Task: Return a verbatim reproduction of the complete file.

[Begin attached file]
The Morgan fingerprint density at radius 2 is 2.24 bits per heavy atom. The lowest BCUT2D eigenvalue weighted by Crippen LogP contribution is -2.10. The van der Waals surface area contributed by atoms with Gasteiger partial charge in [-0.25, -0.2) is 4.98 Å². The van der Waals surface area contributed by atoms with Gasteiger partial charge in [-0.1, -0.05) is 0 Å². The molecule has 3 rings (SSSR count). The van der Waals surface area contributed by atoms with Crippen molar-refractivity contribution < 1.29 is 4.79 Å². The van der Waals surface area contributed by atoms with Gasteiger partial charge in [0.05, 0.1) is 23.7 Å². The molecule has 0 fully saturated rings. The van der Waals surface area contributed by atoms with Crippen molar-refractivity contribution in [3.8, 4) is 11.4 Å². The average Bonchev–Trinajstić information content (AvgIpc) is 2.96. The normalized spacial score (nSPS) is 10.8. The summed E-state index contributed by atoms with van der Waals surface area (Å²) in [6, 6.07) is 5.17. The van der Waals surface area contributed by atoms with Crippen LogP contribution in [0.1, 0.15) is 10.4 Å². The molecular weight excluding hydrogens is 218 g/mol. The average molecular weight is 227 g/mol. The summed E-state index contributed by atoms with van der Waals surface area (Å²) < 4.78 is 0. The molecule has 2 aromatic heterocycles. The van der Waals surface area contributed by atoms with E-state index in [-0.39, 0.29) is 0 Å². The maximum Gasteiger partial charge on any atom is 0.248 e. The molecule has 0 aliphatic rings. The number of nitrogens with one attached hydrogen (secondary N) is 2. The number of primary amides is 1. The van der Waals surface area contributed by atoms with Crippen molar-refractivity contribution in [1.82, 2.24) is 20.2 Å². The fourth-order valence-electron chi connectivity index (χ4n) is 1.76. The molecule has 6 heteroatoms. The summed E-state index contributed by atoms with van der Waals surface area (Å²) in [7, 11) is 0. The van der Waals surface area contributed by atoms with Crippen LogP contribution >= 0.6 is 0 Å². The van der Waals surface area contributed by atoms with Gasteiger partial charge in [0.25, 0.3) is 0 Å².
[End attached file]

The Morgan fingerprint density at radius 2 is 2.24 bits per heavy atom. The lowest BCUT2D eigenvalue weighted by Crippen LogP contribution is -2.10. The van der Waals surface area contributed by atoms with Gasteiger partial charge in [-0.25, -0.2) is 4.98 Å². The van der Waals surface area contributed by atoms with Gasteiger partial charge in [-0.1, -0.05) is 0 Å². The molecule has 3 rings (SSSR count). The van der Waals surface area contributed by atoms with Crippen molar-refractivity contribution < 1.29 is 4.79 Å². The van der Waals surface area contributed by atoms with Gasteiger partial charge in [0.05, 0.1) is 23.7 Å². The molecule has 0 fully saturated rings. The van der Waals surface area contributed by atoms with Crippen molar-refractivity contribution in [3.8, 4) is 11.4 Å². The average Bonchev–Trinajstić information content (AvgIpc) is 2.96. The normalized spacial score (nSPS) is 10.8. The summed E-state index contributed by atoms with van der Waals surface area (Å²) in [6, 6.07) is 5.17. The van der Waals surface area contributed by atoms with Crippen LogP contribution in [0.1, 0.15) is 10.4 Å². The molecular weight excluding hydrogens is 218 g/mol. The average molecular weight is 227 g/mol. The summed E-state index contributed by atoms with van der Waals surface area (Å²) < 4.78 is 0. The molecule has 2 aromatic heterocycles. The van der Waals surface area contributed by atoms with E-state index in [-0.39, 0.29) is 0 Å². The maximum Gasteiger partial charge on any atom is 0.248 e. The molecule has 0 aliphatic rings. The number of nitrogens with one attached hydrogen (secondary N) is 2. The number of primary amides is 1. The van der Waals surface area contributed by atoms with Crippen molar-refractivity contribution in [1.82, 2.24) is 20.2 Å². The fourth-order valence-electron chi connectivity index (χ4n) is 1.76. The molecule has 6 heteroatoms. The summed E-state index contributed by atoms with van der Waals surface area (Å²) in [7, 11) is 0. The van der Waals surface area contributed by atoms with Crippen LogP contribution >= 0.6 is 0 Å². The van der Waals surface area contributed by atoms with Gasteiger partial charge in [0.25, 0.3) is 0 Å².